Too often, when communities need financial help to realize their vision for lasting change, the story that gets told is a bad one. Bad stories play on our emotions, our sense of being needed, our vanity of believing we are the only ones who can help. The problem is the narrative doesn’t stop there.
Bad stories beget more bad stories as new funds or new projects are needed. Communities become places where only bad stories happen, so desperate and hopeless and always in need. Communities aren’t places where lives and dreams are changing, hope is being realized, and the community itself has the power to shape its future.
Kensington, Philadelphia had so many bad stories told about it, it became known as the Badlands. Nes Espinosa and the leaders of Timoteo are about telling lasting, good stories, the stories of Kensington, the stories of hope.
Through partnerships with local churches and organizations, Timoteo empowers adults to mentor youth with athletics and spiritual formation in Philadelphia. Timoteo “seeks the joy of the city” through an extensive and dynamic network of mentors and youth, chiefly connected through flag football leagues. (Learn more) Committed to the good of the community, Timoteo is focused in areas where school dropout rates are 60%. Worse, of those who dropout, 90% end up in juvenile detention. (Source)
The community is in desperate need of its young men to have positive and dynamic role models who see them as neighbors, friends, and sons, not projects. Nes Espinosa, former Executive Director and current Director of Partnerships, describes the work of Timoteo as being chiefly concerned with never leaving a young man feeling abandoned. Though Timoteo builds character, sportsmanship, integrity, and a healthy lifestyle though flag football, what lasts are the relationships between mentors and youth, the consistent presence that can be counted on and the sense of worth.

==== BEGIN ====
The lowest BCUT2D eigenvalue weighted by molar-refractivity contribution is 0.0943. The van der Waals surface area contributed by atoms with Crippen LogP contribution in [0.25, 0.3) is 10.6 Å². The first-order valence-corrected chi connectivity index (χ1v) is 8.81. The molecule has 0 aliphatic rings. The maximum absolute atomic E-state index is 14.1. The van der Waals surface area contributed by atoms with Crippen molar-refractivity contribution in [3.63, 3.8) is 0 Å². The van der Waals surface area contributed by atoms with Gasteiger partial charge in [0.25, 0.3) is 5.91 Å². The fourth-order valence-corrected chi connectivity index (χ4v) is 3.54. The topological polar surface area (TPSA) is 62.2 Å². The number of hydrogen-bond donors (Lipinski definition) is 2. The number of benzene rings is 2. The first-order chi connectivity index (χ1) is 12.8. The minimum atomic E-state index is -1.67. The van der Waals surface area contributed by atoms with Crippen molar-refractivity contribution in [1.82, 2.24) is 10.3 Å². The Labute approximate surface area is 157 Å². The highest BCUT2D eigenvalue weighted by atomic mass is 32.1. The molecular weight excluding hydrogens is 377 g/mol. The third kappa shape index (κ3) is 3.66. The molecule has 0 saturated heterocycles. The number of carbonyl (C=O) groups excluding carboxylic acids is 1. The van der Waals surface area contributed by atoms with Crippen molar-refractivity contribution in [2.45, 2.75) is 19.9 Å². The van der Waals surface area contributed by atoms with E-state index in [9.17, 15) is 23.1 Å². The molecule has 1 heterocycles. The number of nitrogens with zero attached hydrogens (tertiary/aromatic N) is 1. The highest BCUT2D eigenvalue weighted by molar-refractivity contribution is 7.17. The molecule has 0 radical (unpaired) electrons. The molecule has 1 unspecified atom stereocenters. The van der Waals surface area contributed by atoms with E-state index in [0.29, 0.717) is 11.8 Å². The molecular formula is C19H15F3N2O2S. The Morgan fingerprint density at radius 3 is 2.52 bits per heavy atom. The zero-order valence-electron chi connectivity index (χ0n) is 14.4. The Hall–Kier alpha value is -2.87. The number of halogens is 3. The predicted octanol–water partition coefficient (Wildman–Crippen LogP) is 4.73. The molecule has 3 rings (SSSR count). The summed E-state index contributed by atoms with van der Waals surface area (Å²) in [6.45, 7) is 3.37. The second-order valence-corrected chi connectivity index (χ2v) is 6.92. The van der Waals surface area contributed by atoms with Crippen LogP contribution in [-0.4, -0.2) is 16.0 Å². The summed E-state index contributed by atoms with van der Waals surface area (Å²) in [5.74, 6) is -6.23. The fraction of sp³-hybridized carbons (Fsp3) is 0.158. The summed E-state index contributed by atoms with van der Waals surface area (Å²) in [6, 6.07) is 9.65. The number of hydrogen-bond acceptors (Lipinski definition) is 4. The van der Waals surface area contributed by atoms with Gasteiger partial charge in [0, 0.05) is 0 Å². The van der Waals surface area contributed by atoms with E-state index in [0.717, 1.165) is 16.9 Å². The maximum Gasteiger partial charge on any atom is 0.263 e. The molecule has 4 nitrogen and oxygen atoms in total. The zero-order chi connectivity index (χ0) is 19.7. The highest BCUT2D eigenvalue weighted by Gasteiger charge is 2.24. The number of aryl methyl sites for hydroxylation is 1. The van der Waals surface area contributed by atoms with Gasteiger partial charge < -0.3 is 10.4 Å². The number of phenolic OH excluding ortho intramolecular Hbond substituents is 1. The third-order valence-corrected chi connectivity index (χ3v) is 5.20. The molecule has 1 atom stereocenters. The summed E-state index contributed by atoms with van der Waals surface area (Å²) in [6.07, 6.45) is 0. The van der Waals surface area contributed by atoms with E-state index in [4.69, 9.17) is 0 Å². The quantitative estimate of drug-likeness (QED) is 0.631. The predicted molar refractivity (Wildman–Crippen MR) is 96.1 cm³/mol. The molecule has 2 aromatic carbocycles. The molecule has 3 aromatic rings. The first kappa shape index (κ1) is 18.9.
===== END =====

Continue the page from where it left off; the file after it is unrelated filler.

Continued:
Founded in 2004 and followed by a first game of flag football with twelve mentoring coaches and over forty youth, Timoteo has grown to over 200 youth and over 120 adults playing in two separate leagues, along with plans to employ 70 people through the course of a year. More than that, Timoteo hosts a summer camp where older youth are employed to serve as counselors for younger youth, emphasizing the importance of standing ground, investing in the next generation, and committing to changing the narrative about Kensington.
Too, Timoteo places emphasis on education, both in skills and trade and in opportunities for college. Through a partnership with Simple Way and Eastern University, Timoteo has sent former players to college. Knowing the particular needs of each youth, Timoteo also creates partnerships with local businesses and organizations to create employment opportunities. Timoteo’s heart is equipping the next generation for the sake of equipping the one after.
Nes’s favorite thing about Timoteo is what he refers to as “recycling leaders". Too often, people who have opportunities to advance do so and leave their community behind. Timoteo has a proven track record of reciprocity. Former youth players return as coaches and mentors, become trained as referees, or become advocates for the organization to the larger community. In a city where the high school graduation rate is 45% for African American males and 43% for Latino males, this is evidence of profound change and revitalization. Timoteo is mentoring the leaders of today for the sake of the leaders of tomorrow.
By giving to this campaign, you are saying you believe good stories are worth telling. You are saying that youth deserve good mentors, to be seen as valuable and worthy. Every dollar you give creates a job opportunity, extends the capacity of the leagues, pays for equipment, provides scholarships, empowers the young men of the “Badlands” to say they are from Kensington and to say it with pride. Invest in Kensington, invest in good stories, invest in Timoteo.
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